27/02/2008 12:28

analyst to AS (#5)

They might yes, a lot depends on the experience you get and how marketable it is. If you're configuring SAP it's not really relevant but if you're doing post-merger integration, corp strategy etc. then it will be.

However, after 2 years, you're as well planning your MBA and going in that route.

Reply  Quote   
 
#9 RE: Is this the answer?
27/02/2008 12:58

AS to AS (#1)

Against clueless graduates, I appreciate the sentiment, and would agree that my time and lack of other experience make for a poor current judgement and a poor ability to compare. But at the same time, if you can see what your managers are doing, what future work is likely to be like, and know in your heart that you are probably not going to like it then I think that is a reasonable (albeit superficial) case for exit. And anyway, it's more about the journey than the end goal. All the end goal does is drive the pursuit, and that's where it’s at, in my opinion. So if you have a goal that's desirable, and, regardless of the truth of the perceived outcome, generates a genuine desire in the pursuit, then why not? As long as you can delude yourself that's all that really matters. At least then you'll think you might actually be going somewhere, as opposed to the stoic resignation that you're stuck on a sh1tty dead end trajectory. So screw it, at some point I'm going to go for it and give it my best shot.

Reply  Quote   
 
#10 RE: Is this the answer?
27/02/2008 14:15

Mars A Day to AS (#9)

Clueless, you don't need a comparison to know being somewhere/doing something that doesn't inspire or interest you is something best left behind - the fact that AS has nothing to compare ACN to does not mean he/she cannot make a decision about whether to leave and try something else (or otherwise no one would ever leave the first company they joined). Of course this is - essentially - a careers forum, albeit a broad church; but where is it written in stone that everyone has to be so preoccupied with their careers, and reaching x by age y, that they cannot pursue what interests them, make mistakes, and just get on with it.

AS I think your attitude is spot on and wil do you real favours in later life: sure there are people who reach the top of their careers, but how much was by design and how much by accident, fluke or luck? The real answer is of course all of them - the ones who took it all too seriously burnt out long before they reached the board of Goldman Sachs. Balance in everything, and that includes allowing yourself to make the odd mistake.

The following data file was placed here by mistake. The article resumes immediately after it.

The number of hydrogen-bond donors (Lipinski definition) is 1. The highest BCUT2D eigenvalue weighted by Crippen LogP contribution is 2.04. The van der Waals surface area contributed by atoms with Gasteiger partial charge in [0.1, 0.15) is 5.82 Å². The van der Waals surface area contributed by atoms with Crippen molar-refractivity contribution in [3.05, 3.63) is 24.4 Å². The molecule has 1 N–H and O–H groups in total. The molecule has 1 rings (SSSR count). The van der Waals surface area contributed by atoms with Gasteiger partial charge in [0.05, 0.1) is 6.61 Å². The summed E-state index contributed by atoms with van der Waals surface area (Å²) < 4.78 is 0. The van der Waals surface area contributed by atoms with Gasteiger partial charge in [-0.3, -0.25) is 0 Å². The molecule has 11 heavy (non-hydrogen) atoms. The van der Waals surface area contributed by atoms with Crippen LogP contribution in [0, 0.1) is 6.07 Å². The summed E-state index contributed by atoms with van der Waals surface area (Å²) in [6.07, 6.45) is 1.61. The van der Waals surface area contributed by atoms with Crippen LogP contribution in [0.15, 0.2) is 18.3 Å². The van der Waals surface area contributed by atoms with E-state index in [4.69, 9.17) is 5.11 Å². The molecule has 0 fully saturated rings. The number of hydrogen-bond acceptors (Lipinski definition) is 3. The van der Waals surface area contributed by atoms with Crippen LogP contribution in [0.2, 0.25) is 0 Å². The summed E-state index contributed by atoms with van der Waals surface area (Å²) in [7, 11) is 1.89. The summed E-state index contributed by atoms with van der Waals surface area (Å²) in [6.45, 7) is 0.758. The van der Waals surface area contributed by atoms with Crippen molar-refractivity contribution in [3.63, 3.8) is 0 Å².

ACN is a great firm to start your career (or end it for that matter) but there are and always have been many other industries and firms which offer the same advantages.

Reply  Quote   
 
#11 RE: Is this the answer?
28/02/2008 05:36

People against spoilled clueless graduates to Mars A Day (#10)

I use the same name to identify myself!

I was trying to make a point before and through the "other side" at AS. Mars is a recruiter, it is part of his job to make people question the job their career choices. He performs a useful function in that sense.

It is actually difficult for graduates. You get on a grad scheme and are faced with all sorts of challenges you were not expecting. Working obscenely hard is one thing. Dealing with politics, watching others being favoured ahead of you and just adapting better. Remember it is a marathon and not a sprint. The over enthusiastic "how great am I" type will probably bail out early, launch some crazy internet company and either go bankrupt or make millions. You may not like the look of what your managers are doing now but you do not necessarily have to go down that path. Also, as you get higher up in the company, you have more choice. The other thing that changes is financial necessity. I found when I graduated that I could get by on a pretty low wage. I did not need the money I was earning. Down the line, your cost base inevitably increases a lot quicker than your pay packet (before the IB'ers and Hedgies pipe up, yes I know you earn more money than Tiger Woods and we are all very proud of you). You have to somehow lay the foundations for a future you do not actually know yet. Are your managers passionate about what they are doing? I imagine that guys like Mars, if they were able to really show their hands, would be able to show evidence that they are not in many cases. However, they are professional, get on with the job and provide a roof for their families if they have them. It is best to take a safety first approach as a graduate. A change now is not the end of the world but if you do move into banking at a difficult time and end up losing that job or leaving due to the pressure. Suddenly you are in your mid '20's with 2 or 3 short term work experiences. At that point you end up having to go to work with Mars because no-one else will have you.... (joking Mars... but we know that recruitment is where a lot of talented people who just did not quite make the right decisions end up)

Reply  Quote   
 
#12 RE: Is this the answer?
28/02/2008 08:11

Ben to People against spoilled clueless graduates (#11)

AS and MARS:

The ACN consulting training or ACN brand name you're referring to applies to MCIM mostly, right? I will be starting in SI&T in 8 weeks but feel that this might not be what I was originally looking for when I applied for Management Consulting.

If Mgmt/Strat Consulting is what I ultimately want, should I hang around in school for another term and then apply to the banks/consultancies again? Or should I stick with my (boring) role in Systems and make the best of it before applying for MBA again in a few years?